Linear-mode Lidar systems allow for the registration of the full waveform, which can be processed to retrieve multiple returns. As SPL systems do not capture a continuous wave but count the individual photons instead, such a full waveform is not available. However, it is still possible to retrieve multiple returns thanks to the very short channel recovery times of 1.6 nanoseconds. This means that the photon counter is reset every 1.6 nanoseconds to count if any new photons return from the beamlet. These are then regarded as a new return. The result is a true multi-return Lidar system with short inter-return separations.
SPLs can therefore acquire high-density point clouds of 12 to 30 points per square metre with many returns underneath canopies. The point density varies inversely with the flying height. If the flying height is doubled, the covered swath will double, but the point density will be cut in half. An SPL instrument flying at 200 knots at 4000m above ground will produce a point density of roughly 20 points per square metre. Figure 2 shows an example of a resulting point cloud. As the laser uses green light, returns can also be expected underneath semi-porous obscuraties such as vegetation, ground fog and thin cloud during daytime and night-time operations.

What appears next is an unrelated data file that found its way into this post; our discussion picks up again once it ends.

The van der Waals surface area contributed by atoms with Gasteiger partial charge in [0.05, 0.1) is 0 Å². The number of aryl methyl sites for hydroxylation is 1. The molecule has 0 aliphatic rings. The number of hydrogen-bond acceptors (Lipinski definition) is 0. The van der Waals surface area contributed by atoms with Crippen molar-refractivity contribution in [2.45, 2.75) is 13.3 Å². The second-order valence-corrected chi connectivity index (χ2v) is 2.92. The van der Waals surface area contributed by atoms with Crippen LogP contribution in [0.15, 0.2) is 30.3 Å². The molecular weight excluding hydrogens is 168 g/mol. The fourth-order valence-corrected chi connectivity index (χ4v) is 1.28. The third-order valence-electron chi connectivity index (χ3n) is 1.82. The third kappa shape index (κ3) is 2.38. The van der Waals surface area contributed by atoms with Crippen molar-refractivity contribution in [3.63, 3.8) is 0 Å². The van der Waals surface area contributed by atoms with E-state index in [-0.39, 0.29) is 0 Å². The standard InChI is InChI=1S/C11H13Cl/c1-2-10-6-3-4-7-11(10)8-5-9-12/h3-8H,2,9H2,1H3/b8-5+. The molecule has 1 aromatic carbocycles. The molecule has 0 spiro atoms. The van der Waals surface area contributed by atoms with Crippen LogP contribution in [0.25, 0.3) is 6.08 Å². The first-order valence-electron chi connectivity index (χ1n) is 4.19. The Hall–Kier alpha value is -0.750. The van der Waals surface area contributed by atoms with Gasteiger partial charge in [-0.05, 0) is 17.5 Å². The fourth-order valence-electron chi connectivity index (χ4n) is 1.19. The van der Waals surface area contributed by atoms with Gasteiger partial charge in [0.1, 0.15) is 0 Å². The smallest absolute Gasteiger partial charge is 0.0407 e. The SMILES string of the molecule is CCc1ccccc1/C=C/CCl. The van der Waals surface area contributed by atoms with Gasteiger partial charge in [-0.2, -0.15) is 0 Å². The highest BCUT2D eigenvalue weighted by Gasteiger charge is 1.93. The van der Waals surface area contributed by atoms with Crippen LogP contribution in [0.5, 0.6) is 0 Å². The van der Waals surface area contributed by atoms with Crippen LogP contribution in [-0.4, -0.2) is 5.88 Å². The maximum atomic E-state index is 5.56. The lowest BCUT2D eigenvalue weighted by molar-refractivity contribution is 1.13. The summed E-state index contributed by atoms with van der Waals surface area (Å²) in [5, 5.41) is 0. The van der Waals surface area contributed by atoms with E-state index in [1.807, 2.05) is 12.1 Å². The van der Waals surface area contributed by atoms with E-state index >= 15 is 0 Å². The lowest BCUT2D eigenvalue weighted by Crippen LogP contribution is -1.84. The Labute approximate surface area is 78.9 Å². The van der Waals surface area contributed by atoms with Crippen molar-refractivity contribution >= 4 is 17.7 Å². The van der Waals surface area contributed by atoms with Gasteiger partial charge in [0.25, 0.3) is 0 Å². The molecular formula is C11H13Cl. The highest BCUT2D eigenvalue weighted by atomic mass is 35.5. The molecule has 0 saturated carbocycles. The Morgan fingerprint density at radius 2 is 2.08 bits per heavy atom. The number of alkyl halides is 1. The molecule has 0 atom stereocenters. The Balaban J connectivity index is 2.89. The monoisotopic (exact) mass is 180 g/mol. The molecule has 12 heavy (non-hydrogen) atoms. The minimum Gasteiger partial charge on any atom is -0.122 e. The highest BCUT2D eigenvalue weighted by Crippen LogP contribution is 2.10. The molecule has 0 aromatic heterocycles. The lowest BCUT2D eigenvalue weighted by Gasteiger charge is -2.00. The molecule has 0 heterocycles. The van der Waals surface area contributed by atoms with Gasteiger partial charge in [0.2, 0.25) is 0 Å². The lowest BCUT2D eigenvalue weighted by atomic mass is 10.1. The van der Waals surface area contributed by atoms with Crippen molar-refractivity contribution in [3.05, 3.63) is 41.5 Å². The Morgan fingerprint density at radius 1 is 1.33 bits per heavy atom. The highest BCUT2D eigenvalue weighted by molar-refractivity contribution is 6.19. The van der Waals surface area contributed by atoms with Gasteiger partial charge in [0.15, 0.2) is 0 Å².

Linear-mode Lidar remains the industry standard, yet SPL is gaining acceptance for large mapping projects. For instance, the US Geological Service 3D Elevation Program, which aims to systematically collect enhanced elevation data in the form of high-quality Lidar data, has employed SPL. Other applications, such as corridor mapping, resource classifications and bathymetry, require more data from each data point, such as robust intensity values or full waveforms. These cannot be achieved with SPL, making linear-mode Lidar more appropriate.
In general, the lower the cost per data point, the greater the number of applications that will emerge to use any type of data. Therefore, SPL is particularly well suited to large-area applications where huge numbers of data points are to be acquired.
The performance of SPL is expected to increase over time in terms of accuracy and radiometric capabilities. This will result in a shift over time in application areas for which SPL is suitable. It is also expected that the effective pulse rate of SPL systems will continue to improve, just as the effective pulse rate for linear-mode systems has steadily improved over the past two decades. This can be seen in Figure 3. With current performance levels at six million points per second, SPL could potentially be capturing one billion points per second in less than a decade from now.
Bringing down the cost per point through higher effective pulse rates is the best way to address large-area, high-point-density projects in the future. As the use of SPL becomes appropriate in more and more applications, we will see positive changes throughout industries, such as increased efficiency in resource management, more effective infrastructure planning and better preparation for natural disasters.
Swatantran, Anu; Tang, Hao; Barrett, Terence; DeCola, Phil; Dubayah, Ralph (2016): Rapid, High-Resolution Forest Structure and Terrain Mapping over Large Areas using Single Photon Lidar; Scientific Reports 6, http://www.nature.com/articles/srep28277.
This article was published in Geomatics World May/June 2017